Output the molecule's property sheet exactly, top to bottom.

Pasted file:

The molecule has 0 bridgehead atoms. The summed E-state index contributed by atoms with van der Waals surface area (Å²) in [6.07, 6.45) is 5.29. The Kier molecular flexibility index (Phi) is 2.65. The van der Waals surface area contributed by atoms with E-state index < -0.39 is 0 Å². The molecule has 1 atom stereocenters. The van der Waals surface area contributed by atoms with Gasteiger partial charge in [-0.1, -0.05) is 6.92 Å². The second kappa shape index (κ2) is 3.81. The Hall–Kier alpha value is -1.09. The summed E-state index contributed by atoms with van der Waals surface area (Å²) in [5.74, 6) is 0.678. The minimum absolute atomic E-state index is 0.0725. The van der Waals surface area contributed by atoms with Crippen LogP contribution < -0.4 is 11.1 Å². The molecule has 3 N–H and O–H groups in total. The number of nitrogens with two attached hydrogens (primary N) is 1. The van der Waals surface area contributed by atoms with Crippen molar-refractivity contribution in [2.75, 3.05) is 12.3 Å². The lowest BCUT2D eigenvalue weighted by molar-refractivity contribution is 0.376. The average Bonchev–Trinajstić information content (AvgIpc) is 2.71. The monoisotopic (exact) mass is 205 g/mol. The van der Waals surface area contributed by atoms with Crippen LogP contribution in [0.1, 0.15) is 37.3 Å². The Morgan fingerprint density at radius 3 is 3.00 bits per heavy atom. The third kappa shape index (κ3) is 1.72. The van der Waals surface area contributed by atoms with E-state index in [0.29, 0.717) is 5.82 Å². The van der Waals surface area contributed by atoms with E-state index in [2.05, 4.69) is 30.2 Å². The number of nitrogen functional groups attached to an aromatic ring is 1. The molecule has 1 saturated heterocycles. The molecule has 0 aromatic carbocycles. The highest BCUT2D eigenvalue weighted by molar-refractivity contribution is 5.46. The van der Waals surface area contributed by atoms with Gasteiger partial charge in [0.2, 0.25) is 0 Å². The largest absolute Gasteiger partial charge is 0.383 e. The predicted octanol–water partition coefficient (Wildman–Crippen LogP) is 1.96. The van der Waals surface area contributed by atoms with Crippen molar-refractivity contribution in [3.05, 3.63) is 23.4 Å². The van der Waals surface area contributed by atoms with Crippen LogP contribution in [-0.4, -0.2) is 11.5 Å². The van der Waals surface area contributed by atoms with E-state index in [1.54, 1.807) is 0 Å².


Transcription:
The molecule has 0 bridgehead atoms. The summed E-state index contributed by atoms with van der Waals surface area (Å²) in [6.07, 6.45) is 5.29. The Kier molecular flexibility index (Phi) is 2.65. The van der Waals surface area contributed by atoms with E-state index < -0.39 is 0 Å². The molecule has 1 atom stereocenters. The van der Waals surface area contributed by atoms with Gasteiger partial charge in [-0.1, -0.05) is 6.92 Å². The second kappa shape index (κ2) is 3.81. The Hall–Kier alpha value is -1.09. The summed E-state index contributed by atoms with van der Waals surface area (Å²) in [5.74, 6) is 0.678. The minimum absolute atomic E-state index is 0.0725. The van der Waals surface area contributed by atoms with Crippen LogP contribution < -0.4 is 11.1 Å². The molecule has 3 N–H and O–H groups in total. The number of nitrogens with two attached hydrogens (primary N) is 1. The van der Waals surface area contributed by atoms with Crippen molar-refractivity contribution in [2.75, 3.05) is 12.3 Å². The lowest BCUT2D eigenvalue weighted by molar-refractivity contribution is 0.376. The average Bonchev–Trinajstić information content (AvgIpc) is 2.71. The monoisotopic (exact) mass is 205 g/mol. The van der Waals surface area contributed by atoms with Crippen LogP contribution in [0.1, 0.15) is 37.3 Å². The Morgan fingerprint density at radius 3 is 3.00 bits per heavy atom. The third kappa shape index (κ3) is 1.72. The van der Waals surface area contributed by atoms with E-state index in [0.29, 0.717) is 5.82 Å². The van der Waals surface area contributed by atoms with E-state index in [2.05, 4.69) is 30.2 Å². The number of nitrogen functional groups attached to an aromatic ring is 1. The molecule has 1 saturated heterocycles. The molecule has 0 aromatic carbocycles. The highest BCUT2D eigenvalue weighted by molar-refractivity contribution is 5.46. The van der Waals surface area contributed by atoms with Gasteiger partial charge in [0.2, 0.25) is 0 Å². The largest absolute Gasteiger partial charge is 0.383 e. The predicted octanol–water partition coefficient (Wildman–Crippen LogP) is 1.96. The van der Waals surface area contributed by atoms with Crippen molar-refractivity contribution in [3.05, 3.63) is 23.4 Å². The van der Waals surface area contributed by atoms with Crippen LogP contribution in [-0.4, -0.2) is 11.5 Å². The van der Waals surface area contributed by atoms with E-state index in [1.54, 1.807) is 0 Å².